Also yesterday, another similar scene in the evening at a hip restaurant in downtown Beirut. A guy (again) walks in, apparently without a reservation. When the hostess told him there is a half an hour wait for a table, his nerves (already pressured by his dire need to impress the 30-years-younger-than-him woman hanging at his arm) couldn’t handle it. He started screaming at the employee, and insulting the management of the place. “You don’t know who I am” seemed to be his favorite catchphrase, since he repeated it more than a dozen times before storming out. And yet no, the hostess didn’t know “who he was,” neither did the rest of us dining there.
Read the full article [Here].
Picture from the PanArabia Enquirer
Before any of you starts commenting, this article was written by The Pan-Arabia Enquirer, the finest SATIRE from the Middle East, so it’s a totally made up story but I thought I mention it because the comments are hilarious and even funnier than the article itself!
DUBAI: Emirates has announced that it plans to trial new shisha lounges aboard its A380 fleet. In a statement released this morning, the Dubai-based airline revealed that the lounges would be available to business and first class passengers on several of its long-haul routes flown using Airbus’ superjumbo, starting from next month.
“Alongside unique offerings such as our Signature Spa and Onboard Lounges, with our new Signature Shisha Rooms premium customers will be now be able to relax amid luxurious surroundings with a traditional waterpipe,” the airline said in a press release.
“This new service will provide our Middle Eastern passengers with the sort of home comforts they’ve come to expect on our award-winning airline, while presenting those flying to the Middle East for the first time with the opportunity to sample one of the true tastes of Arabia before they’ve even landed.”
According to the statement, passengers will be able to pre-order a shisha from the onboard menu while at their seat and retire to the lounge after the main meal. [Link]
Here are some funny comments:
This one is epic!
The Pan-Arabia Enquirer website also went down yesterday for a couple of hours due to this article.
Jokes aside, I am sure Lebanese would have loved to have a Shisha service onboard.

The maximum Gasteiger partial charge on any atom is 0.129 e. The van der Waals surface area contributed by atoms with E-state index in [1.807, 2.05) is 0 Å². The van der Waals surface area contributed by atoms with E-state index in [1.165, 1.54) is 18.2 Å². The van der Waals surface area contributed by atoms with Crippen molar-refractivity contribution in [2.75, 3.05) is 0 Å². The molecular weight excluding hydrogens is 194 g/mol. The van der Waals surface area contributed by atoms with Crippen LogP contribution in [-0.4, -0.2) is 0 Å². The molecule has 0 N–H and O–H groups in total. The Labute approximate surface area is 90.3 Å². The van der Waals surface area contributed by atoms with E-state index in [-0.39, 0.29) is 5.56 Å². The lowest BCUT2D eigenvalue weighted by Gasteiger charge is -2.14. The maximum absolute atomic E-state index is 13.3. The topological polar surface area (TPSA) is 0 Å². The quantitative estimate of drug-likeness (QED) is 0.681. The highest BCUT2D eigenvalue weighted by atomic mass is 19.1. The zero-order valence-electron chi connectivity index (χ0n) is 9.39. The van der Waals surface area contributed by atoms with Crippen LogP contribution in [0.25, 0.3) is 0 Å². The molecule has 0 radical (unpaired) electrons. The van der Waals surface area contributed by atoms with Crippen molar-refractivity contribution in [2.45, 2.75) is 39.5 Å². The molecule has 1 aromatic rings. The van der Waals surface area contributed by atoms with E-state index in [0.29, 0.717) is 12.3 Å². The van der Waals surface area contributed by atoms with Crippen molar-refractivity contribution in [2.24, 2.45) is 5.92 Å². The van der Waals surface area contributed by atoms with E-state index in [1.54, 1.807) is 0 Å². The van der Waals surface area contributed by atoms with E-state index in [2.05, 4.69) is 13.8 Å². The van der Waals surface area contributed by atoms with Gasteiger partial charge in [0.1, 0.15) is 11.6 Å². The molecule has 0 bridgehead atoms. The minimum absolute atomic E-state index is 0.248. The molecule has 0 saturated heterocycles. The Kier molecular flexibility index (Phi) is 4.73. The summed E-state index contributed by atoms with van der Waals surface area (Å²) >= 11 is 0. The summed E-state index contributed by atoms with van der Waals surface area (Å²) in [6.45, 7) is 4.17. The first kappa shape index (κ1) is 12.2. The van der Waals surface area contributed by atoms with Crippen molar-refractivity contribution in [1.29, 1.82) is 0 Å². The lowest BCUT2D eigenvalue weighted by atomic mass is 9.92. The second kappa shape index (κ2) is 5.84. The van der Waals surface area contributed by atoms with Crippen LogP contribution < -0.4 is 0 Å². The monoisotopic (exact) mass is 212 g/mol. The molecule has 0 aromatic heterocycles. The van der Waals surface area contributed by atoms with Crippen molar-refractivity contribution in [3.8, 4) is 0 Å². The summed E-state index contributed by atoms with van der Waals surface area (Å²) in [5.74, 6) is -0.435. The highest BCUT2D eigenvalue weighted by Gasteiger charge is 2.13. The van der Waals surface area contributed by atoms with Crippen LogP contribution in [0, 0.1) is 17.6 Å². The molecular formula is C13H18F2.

Speaking of funny articles, here’s another story that I am still finding hard to believe: A Saudi student living in Michigan was arrested yesterday by the FBI after neighbors saw him with a pressure cooker. As it turns out, he was cooking a traditional Saudi dish, the Kabsah. [Huff]
He’s very serious about his parking space
I found at least 10 of those “Only Player – No Parking” signs in front of a commercial center in Jounieh. I didn’t know a hair salon needed that many parking lots.
Spotted in Zouk Mikhael on the road parallel to the maritime road.
Update: Lebanese Elias Bou Saab, VP of the American University of Dubai, is apparently the reason why the ceremony is always broadcasted on Lebanese TVs. He is a major shareholder in OTV and business deals with major Lebanese TVs and institutions. I was told
he’s also he was the mayor of Dhour el Choueir, whose municipality is becoming a model for others to follow. He’s also the husband of singer Julia Boutros. Thanks @ArzLeb
I was told that this is not the first year that they broadcast it live but I still find it weird. They have pretty cool commencement speakers though, Arianna Huffington the Chair, President, and Editor-In-Chief Of The Huffington Post Media Group and Los Angeles’ mayor Antonio R. Villaraigosa.
I remember Journalist Ghassan Tueni (May he R.I.P) was the speaker during my AUB graduation. We didn’t get any TV coverage though, unless my memory has failed me.
Picture taken from Beirut.com
Picture by Marwa at Eat Amore cafe in Verdun
They charged them for the Nescafe as well as the mugs lol!
An Interactive Play Exploring The Theme of “Freedom of Speech & Censorship in Lebanon
He didn’t even bother remove the original plate. Bassita chou we2fit 3le?
[High-Res] It looks more like a Lada Niva than a FIAT
Only one model was produced in the whole world and it’s in Lebanon. Jokes aside, the Fiat Punto Abarth and 500 Abarth are awesome cars.